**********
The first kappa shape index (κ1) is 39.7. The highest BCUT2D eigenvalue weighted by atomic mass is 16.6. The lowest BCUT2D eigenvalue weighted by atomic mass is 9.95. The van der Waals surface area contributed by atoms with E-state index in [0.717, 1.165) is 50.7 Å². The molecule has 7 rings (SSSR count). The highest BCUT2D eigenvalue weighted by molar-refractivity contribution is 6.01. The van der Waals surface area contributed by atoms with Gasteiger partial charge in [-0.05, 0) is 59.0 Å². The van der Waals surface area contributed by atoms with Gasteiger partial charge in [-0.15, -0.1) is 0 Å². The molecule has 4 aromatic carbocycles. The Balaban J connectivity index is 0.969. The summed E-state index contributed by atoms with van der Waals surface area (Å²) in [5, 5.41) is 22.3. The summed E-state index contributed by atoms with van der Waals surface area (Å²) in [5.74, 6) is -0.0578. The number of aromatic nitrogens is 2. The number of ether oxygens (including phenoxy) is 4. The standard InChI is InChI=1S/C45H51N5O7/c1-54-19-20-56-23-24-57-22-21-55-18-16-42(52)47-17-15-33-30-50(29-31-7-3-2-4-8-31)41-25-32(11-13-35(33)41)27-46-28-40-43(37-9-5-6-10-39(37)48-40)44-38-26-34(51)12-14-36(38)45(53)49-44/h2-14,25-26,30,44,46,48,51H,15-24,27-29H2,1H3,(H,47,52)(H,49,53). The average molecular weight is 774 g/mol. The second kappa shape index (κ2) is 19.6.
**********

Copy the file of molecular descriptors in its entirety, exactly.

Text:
The first kappa shape index (κ1) is 39.7. The highest BCUT2D eigenvalue weighted by atomic mass is 16.6. The lowest BCUT2D eigenvalue weighted by atomic mass is 9.95. The van der Waals surface area contributed by atoms with E-state index in [0.717, 1.165) is 50.7 Å². The molecule has 7 rings (SSSR count). The highest BCUT2D eigenvalue weighted by molar-refractivity contribution is 6.01. The van der Waals surface area contributed by atoms with Gasteiger partial charge in [-0.05, 0) is 59.0 Å². The van der Waals surface area contributed by atoms with Gasteiger partial charge in [-0.15, -0.1) is 0 Å². The molecule has 4 aromatic carbocycles. The Balaban J connectivity index is 0.969. The summed E-state index contributed by atoms with van der Waals surface area (Å²) in [5, 5.41) is 22.3. The summed E-state index contributed by atoms with van der Waals surface area (Å²) in [5.74, 6) is -0.0578. The number of aromatic nitrogens is 2. The number of ether oxygens (including phenoxy) is 4. The standard InChI is InChI=1S/C45H51N5O7/c1-54-19-20-56-23-24-57-22-21-55-18-16-42(52)47-17-15-33-30-50(29-31-7-3-2-4-8-31)41-25-32(11-13-35(33)41)27-46-28-40-43(37-9-5-6-10-39(37)48-40)44-38-26-34(51)12-14-36(38)45(53)49-44/h2-14,25-26,30,44,46,48,51H,15-24,27-29H2,1H3,(H,47,52)(H,49,53). The average molecular weight is 774 g/mol. The second kappa shape index (κ2) is 19.6.